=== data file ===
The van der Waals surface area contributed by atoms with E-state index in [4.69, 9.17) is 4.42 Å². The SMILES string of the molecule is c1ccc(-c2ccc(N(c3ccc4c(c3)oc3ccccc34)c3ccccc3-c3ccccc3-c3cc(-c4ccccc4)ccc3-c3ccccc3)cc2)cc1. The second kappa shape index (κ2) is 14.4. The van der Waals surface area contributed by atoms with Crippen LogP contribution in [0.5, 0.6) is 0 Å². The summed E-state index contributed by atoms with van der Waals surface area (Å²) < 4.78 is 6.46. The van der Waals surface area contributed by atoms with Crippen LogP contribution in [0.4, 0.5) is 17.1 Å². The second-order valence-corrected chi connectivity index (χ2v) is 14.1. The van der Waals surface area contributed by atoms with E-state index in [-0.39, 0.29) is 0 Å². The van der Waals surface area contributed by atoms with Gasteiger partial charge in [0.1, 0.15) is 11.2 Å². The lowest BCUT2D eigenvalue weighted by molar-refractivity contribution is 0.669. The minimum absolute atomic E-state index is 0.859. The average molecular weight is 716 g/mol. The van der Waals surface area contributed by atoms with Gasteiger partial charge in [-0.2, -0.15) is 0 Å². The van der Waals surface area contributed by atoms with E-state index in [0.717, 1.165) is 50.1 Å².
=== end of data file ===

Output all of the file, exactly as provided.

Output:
The van der Waals surface area contributed by atoms with E-state index in [4.69, 9.17) is 4.42 Å². The SMILES string of the molecule is c1ccc(-c2ccc(N(c3ccc4c(c3)oc3ccccc34)c3ccccc3-c3ccccc3-c3cc(-c4ccccc4)ccc3-c3ccccc3)cc2)cc1. The second kappa shape index (κ2) is 14.4. The van der Waals surface area contributed by atoms with Crippen LogP contribution in [0.5, 0.6) is 0 Å². The summed E-state index contributed by atoms with van der Waals surface area (Å²) < 4.78 is 6.46. The van der Waals surface area contributed by atoms with Crippen LogP contribution in [0.4, 0.5) is 17.1 Å². The second-order valence-corrected chi connectivity index (χ2v) is 14.1. The van der Waals surface area contributed by atoms with E-state index in [-0.39, 0.29) is 0 Å². The van der Waals surface area contributed by atoms with Gasteiger partial charge in [0.1, 0.15) is 11.2 Å². The lowest BCUT2D eigenvalue weighted by molar-refractivity contribution is 0.669. The minimum absolute atomic E-state index is 0.859. The average molecular weight is 716 g/mol. The van der Waals surface area contributed by atoms with Gasteiger partial charge in [-0.2, -0.15) is 0 Å². The van der Waals surface area contributed by atoms with E-state index in [0.717, 1.165) is 50.1 Å².